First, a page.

The usual fawning ensues. It is welcome stuff from a prime minister. There is salvation, there is salivation. But there is also a catch. Between the two sets of tweets, aided by the police, an ‘Ahmadiyya place of worship’ was attacked in Kasur and handed over to a Sunni mob.

Cut to the present. A virus has emerged out of nowhere, swiftly making its way into the lungs and minds of the world. The pedestrian grievances of the past are put, momentarily, on hold. But the prime minister has not forgotten about his minorities. He wishes them a happy Easter, before asking them to pray at home. It is a courtesy he does not even extend to his majority.

As the curve continues to tick upwards, the minorities stay on his mind. It is time to finally give them that Commission. It’s been in limbo for years – the Supreme Court raised its brow six years ago – but suddenly, there is no time to wait. The formalities may be dispensed with: forget parliament; the Cabinet will do. Everyone’s favourite minority/non-minority is added to the shopping cart, and removed before checkout.

Even with everything else going on, the prime minister remembers to tweet against the “fascist Hindutva Supremacist RSS-driven ideology” across the border.

It’s great to see a prime minister with a moral compass. It’s great to see it function when, globally, all instruments of navigation seem to have lost their calibration. It’s just unfortunate that this particular compass points only outwards.

When Nankana Sahib happened, the prime minister tweeted: “A major difference between the condemnable Nankana incident and the ongoing attacks across India on Muslims and other minorities is this: the former is against my vision and will find zero tolerance and protection from the government, including police and judiciary.”

But what, exactly is ‘My vision’? More often than not, it’s the Riyasat-e-Madina. On the eve of the PTI’s 25th Anniversary, it was “Jinnah’s vision for Pakistan as a modern Islamic welfare state.”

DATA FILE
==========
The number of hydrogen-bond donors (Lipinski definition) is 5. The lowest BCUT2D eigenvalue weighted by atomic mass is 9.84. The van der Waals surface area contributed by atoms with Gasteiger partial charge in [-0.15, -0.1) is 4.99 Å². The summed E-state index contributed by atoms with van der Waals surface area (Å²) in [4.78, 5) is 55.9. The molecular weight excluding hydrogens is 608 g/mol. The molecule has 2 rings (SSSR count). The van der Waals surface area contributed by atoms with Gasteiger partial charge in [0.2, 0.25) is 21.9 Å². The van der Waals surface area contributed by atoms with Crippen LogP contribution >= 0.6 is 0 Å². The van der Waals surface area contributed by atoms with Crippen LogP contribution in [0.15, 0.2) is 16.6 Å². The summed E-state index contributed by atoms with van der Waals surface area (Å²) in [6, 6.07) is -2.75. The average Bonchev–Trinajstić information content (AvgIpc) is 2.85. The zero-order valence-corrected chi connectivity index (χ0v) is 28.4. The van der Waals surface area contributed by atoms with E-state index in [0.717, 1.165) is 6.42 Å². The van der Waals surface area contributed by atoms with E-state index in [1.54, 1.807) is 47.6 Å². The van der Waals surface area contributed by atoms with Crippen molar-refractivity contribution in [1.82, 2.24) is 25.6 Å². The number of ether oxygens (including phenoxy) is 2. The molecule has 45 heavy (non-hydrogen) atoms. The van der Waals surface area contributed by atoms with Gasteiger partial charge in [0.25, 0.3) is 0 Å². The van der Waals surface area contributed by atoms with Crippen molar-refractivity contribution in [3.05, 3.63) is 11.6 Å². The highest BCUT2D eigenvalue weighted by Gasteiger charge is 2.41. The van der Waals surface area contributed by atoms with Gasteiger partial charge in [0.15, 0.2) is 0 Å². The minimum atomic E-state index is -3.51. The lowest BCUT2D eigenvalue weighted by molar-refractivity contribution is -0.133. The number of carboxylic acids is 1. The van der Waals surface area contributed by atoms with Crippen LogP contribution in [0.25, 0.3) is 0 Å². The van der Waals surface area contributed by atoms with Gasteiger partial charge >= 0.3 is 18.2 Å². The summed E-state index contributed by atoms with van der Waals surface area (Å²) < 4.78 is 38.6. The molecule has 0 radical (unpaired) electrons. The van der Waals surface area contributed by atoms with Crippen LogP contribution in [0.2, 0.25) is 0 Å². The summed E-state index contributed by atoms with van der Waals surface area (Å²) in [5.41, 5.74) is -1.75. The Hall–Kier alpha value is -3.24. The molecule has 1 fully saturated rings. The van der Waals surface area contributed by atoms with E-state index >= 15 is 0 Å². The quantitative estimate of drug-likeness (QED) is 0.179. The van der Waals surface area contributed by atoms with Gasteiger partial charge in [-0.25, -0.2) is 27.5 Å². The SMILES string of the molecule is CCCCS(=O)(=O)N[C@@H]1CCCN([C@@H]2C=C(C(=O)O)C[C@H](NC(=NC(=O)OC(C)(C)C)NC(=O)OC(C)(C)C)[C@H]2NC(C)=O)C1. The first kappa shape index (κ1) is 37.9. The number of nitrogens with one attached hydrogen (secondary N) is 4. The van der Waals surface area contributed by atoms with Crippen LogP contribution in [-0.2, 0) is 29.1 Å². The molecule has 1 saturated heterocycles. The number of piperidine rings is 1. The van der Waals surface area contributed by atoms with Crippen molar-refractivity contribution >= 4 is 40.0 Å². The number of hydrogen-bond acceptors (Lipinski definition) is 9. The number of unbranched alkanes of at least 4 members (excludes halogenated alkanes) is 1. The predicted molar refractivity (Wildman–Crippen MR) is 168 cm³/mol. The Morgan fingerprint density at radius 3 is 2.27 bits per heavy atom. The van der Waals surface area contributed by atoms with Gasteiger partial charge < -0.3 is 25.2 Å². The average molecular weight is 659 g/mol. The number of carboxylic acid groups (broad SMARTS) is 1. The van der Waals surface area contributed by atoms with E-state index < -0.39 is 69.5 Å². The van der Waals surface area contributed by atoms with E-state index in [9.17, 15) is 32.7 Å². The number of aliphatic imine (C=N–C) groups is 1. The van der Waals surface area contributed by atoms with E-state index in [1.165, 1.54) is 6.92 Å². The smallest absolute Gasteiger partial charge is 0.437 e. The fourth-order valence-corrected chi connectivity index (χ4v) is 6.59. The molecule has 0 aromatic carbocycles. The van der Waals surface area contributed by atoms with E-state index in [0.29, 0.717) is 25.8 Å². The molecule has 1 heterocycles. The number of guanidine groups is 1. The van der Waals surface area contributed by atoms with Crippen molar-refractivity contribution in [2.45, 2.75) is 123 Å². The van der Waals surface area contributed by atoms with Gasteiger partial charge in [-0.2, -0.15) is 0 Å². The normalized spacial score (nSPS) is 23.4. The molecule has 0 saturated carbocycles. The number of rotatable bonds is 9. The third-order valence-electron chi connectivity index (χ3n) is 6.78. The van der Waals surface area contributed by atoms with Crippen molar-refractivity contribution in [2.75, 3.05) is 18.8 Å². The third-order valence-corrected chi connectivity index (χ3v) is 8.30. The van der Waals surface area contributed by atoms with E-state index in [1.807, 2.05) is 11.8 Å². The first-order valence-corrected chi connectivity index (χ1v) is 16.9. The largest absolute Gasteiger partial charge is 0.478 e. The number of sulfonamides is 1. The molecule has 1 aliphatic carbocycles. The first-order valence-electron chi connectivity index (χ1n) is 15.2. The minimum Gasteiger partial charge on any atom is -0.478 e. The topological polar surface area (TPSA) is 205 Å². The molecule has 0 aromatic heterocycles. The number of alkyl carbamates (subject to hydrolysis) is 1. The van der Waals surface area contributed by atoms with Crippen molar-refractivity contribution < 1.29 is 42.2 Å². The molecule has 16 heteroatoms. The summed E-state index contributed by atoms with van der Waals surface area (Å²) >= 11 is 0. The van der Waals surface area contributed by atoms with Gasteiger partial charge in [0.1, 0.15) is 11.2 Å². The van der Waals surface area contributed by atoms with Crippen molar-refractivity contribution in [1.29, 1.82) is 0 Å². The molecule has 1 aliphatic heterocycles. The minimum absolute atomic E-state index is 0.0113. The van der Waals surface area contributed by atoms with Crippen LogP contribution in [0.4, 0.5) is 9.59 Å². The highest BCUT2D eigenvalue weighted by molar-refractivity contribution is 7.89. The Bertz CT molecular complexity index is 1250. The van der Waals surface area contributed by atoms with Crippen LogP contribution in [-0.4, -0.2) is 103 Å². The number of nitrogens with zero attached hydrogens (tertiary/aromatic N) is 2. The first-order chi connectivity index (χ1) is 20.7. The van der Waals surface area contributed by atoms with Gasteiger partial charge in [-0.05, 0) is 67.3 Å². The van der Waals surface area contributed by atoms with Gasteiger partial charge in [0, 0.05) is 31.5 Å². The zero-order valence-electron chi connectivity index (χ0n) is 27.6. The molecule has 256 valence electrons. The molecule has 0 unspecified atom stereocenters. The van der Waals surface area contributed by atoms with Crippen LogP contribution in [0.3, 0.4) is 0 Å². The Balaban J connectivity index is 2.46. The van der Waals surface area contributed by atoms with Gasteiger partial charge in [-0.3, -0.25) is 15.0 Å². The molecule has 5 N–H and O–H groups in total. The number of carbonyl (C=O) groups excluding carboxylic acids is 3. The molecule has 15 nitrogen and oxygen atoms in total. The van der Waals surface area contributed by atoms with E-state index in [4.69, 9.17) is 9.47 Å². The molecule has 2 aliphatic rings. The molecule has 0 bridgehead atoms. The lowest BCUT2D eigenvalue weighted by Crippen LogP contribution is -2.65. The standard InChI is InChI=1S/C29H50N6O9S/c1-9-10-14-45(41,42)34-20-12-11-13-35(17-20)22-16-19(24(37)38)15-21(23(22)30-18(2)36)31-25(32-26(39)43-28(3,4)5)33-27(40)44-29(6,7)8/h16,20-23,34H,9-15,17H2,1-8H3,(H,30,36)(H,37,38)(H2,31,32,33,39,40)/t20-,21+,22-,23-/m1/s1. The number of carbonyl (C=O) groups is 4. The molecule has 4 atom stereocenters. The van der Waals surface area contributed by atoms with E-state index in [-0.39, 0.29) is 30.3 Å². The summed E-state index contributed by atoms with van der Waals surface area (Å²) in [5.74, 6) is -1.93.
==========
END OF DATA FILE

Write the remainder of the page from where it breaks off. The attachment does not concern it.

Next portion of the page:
Over seventy years on, Jinnah’s sepia-tinted Pakistan remains the north star in Pakistan's night sky. But Jinnah’s ‘what-if’ Pakistan, often seems like less of a star and more of a constellation – a celestial Rorcharch test in which some see a suit and others a sherwani; some a shield and others a sword. (Time Magazine, in its 1946 cover story saw the Man with the Angora Cap and the Man with the Monocle).

For all the deveining of Jinnah’s sepia-tinted Pakistan, at some point we must ask how much it ought to matter. Imran Khan may have inherited Jinnah’s Pakistan, but the past is a foreign country.

It’s a cruel joke, then, that it shares the flag.

Today, as one looks at the green and the white, time seems to have decanted the parts from the whole. To look at the ‘parcham-e-sitara-o-hilal’ today is to see the scar that once cleft the green from the white – a perverse reminder of using a theory of two nations to build one.

To gaze down from Attock bridge is to see neither the Indus nor the Kabul, but the boundary between them.

Yes, the India that once decided that all shades of the tricolour were equal must now ask itself why the only colour birthing neologisms is neither green nor white.

We too have questions to answer. If Jinnah’s Pakistan is a constellation, Imran Khan’s often seems like a whole galaxy – ideas and promises bursting in and out of existence like a billion exploding stars. He, too, has questions to answer.

But more importantly, if his dream is to be more than delusion, he will also need a plan. Tomorrow’s piece will suggest some things he may wish to consider.

Because, while Nankana Sahib may not have been engulfed by flames, this isn’t a race to the bottom. And while Imran may be no Modi, the Naya Pakistan that we were promised deserves to be measured against the ceiling, not the floor.

To be continued

Email: [email protected]

Twitter: @brainmasalaar